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In computed tomography (CT), an x-ray source and x-ray detector rotate around a person. In modern scanners, the x-ray detector usually has 4 to 64 or more rows of sensors that record the x-rays that pass through the body. Data from the sensors represent a series of x-ray images taken from multiple angles all around the person. However, the images are not viewed directly but are sent to a computer. The computer converts them into images that resemble 2-dimensional slices (cross-sections) of the body. (Tomo means slice in Greek.) The computer can also construct 3-dimensional images from the recorded images. CT used to be called CAT (computed axial tomography).
For CT, a person lies on a motorized table that is moved through the opening of a doughnut-shaped scanner. The person is moved continuously through the scanner as these devices rotate around the person. For some CT scans, the table moves incrementally and stops when each scan (slice) is taken. For other CT scans, the table moves continuously during scanning. Because the person is moving in a straight line and the detectors are moving in a circle, the series of images appear to be taken in a spiral fashion around the person, hence the term spiral (helical) CT.
People should wear clothing that has no buttons, snaps, zippers, or other metal in it over the area to be scanned and should remove any jewelry. Such items are not dangerous but may block x-rays and distort the image. During the test, they must remain still and periodically hold their breath when the x-rays are taken so that the images are not blurred. People may hear whirring sounds during the procedure. The procedure, depending on the area examined and how modern the scanner is, usually takes from only a few seconds to a few minutes. CT of the chest takes less than a minute, and people have to hold their breath only once and only for a few seconds.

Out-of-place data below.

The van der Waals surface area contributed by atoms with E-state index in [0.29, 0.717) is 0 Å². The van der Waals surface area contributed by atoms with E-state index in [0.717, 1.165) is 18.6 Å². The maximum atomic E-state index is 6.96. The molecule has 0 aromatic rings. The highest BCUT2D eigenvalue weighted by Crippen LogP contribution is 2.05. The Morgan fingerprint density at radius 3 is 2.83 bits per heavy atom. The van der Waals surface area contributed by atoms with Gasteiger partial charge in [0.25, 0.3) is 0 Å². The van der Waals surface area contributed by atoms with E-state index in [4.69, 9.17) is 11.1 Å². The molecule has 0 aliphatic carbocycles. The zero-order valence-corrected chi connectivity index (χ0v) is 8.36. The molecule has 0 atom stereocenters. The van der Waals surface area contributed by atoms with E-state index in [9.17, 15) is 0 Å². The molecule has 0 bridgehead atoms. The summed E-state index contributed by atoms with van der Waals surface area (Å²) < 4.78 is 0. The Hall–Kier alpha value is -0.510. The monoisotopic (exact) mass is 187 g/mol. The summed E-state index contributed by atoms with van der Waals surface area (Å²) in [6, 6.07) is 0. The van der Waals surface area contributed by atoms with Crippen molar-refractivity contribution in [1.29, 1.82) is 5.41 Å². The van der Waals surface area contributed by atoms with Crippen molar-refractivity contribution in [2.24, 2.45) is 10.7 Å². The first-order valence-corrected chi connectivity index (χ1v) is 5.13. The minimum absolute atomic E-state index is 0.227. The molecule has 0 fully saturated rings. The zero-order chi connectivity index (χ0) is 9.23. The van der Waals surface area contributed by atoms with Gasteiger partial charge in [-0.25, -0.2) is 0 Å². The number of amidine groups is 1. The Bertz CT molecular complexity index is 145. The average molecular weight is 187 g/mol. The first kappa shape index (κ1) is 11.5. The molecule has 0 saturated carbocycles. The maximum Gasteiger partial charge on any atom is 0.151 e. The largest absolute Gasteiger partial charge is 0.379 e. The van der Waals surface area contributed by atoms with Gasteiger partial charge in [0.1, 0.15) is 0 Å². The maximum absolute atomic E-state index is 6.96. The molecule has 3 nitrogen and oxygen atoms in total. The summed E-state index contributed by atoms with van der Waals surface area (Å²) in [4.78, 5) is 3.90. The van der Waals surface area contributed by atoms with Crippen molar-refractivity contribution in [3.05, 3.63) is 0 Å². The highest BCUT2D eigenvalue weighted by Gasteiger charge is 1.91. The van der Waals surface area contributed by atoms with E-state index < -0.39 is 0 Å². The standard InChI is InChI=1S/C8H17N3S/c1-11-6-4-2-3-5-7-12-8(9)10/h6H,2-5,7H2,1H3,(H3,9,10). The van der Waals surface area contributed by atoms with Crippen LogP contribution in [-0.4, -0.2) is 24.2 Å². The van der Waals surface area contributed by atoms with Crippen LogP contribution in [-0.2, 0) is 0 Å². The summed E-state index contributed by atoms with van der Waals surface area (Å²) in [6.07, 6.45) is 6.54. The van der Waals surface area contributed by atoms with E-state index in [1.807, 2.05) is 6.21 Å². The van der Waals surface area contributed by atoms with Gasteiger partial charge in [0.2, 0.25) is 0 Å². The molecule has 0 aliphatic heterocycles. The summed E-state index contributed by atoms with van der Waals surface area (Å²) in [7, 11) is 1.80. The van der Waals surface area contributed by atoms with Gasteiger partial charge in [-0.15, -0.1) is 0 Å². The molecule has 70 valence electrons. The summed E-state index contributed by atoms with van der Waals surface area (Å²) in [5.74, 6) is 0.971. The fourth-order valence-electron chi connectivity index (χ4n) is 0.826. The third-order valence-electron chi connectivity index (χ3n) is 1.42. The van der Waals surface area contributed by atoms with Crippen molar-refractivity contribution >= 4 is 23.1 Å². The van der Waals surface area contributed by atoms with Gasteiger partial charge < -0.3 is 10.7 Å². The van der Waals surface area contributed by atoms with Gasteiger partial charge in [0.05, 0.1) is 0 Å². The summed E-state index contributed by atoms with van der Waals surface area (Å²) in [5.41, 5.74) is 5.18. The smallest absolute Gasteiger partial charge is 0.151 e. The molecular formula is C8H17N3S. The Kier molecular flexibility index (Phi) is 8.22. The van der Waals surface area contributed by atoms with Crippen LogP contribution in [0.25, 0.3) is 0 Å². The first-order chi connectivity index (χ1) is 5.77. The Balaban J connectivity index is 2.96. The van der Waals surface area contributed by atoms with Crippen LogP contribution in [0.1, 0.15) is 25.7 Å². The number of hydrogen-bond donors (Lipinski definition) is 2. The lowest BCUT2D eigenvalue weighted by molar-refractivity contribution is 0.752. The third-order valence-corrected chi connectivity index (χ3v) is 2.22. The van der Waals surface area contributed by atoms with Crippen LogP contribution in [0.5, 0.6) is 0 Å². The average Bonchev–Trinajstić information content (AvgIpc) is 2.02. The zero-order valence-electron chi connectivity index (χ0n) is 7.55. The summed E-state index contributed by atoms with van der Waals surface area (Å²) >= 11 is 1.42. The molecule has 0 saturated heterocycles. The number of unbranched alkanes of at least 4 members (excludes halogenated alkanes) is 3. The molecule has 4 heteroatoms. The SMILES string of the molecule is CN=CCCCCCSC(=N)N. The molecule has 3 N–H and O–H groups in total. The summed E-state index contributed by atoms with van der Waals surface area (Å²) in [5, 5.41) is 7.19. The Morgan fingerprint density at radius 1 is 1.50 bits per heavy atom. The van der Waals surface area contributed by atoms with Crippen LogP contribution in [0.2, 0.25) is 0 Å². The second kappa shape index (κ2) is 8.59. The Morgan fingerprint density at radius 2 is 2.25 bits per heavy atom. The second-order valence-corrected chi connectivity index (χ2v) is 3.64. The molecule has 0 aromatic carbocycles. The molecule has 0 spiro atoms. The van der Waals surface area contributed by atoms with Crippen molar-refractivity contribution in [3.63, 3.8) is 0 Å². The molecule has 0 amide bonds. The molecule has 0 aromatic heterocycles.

For CT, people may be given a contrast agent (see see Overview of Imaging Tests : Contrast Agents). Contrast agents are substances that can be seen on x-rays (called radiopaque dyes) and help distinguish one tissue from another. The dye may be injected into a vein, taken by mouth, or inserted through the anus. The dye used depends on what type of test is done and which body part is being evaluated.
CT can be done as an outpatient procedure. People can resume their usual activities immediately after the test.
Imaging the Interior: Computed Tomography
The highly detailed images provide more detail about tissue density and location of abnormalities than plain x-rays, so doctors can precisely locate structures and abnormalities. CT often enables the examiner to distinguish between different types of tissue, such as muscle, fat, and connective tissues. Thus, CT can provide detailed images of specific organs not visible on plain x-rays and is more useful for imaging most structures in the brain, head, neck, chest, and abdomen.
CT can detect and provide information about disorders in almost every part of the body. For example, doctors can use CT to detect a tumor, measure its size, precisely locate it, and determine how far it has spread into nearby tissues. CT can also help doctors monitor the effectiveness of treatment (such as antibiotics for a brain abscess or radiation therapy for a tumor).
Some Disorders Detected by Computed Tomography
This procedure uses CT and a radiopaque dye to produce 2- and 3-dimensional images of blood vessels, including the arteries that supply the heart (coronary arteries). The dye is injected into a vein (not an artery as in conventional angiography), usually in the arm. Images are taken rapidly and are timed so that they show the dye flowing through the blood vessels being evaluated. The computer digitally removes all tissues except blood vessels from the images.
CT angiography is used to detect the following:
CT angiography is commonly used instead of conventional angiography because it is safe and less invasive (it does not require insertion of a catheter in an artery). CT angiography shows abnormalities in blood vessels about as accurately as magnetic resonance angiography, but slightly less accurately than conventional angiography. CT angiography usually takes only 1 to 2 minutes.
Typically, CT of the abdomen uses about 500 times the amount of radiation used for a chest x-ray. CT now accounts for most exposure to man-made radiation in the general population and for about 70% of radiation exposure in medical practice. Therefore, the doctor and person should carefully weigh the benefit of each CT procedure against the risks (see see Overview of Imaging Tests : Risks of Radiation). Generally, CT is avoided when possible in pregnant women unless there is no good alternative. Use of CT in children should be limited as much as possible.
The radiopaque dye used in CT angiography contains iodine. A few people have a mild to severe allergic reaction or kidney damage after such dyes are injected (see see Side Effects). People who have had reactions to radiopaque dyes should let their doctor know before CT angiography is done.
In some countries and in some areas of the United States, CT is not readily available.
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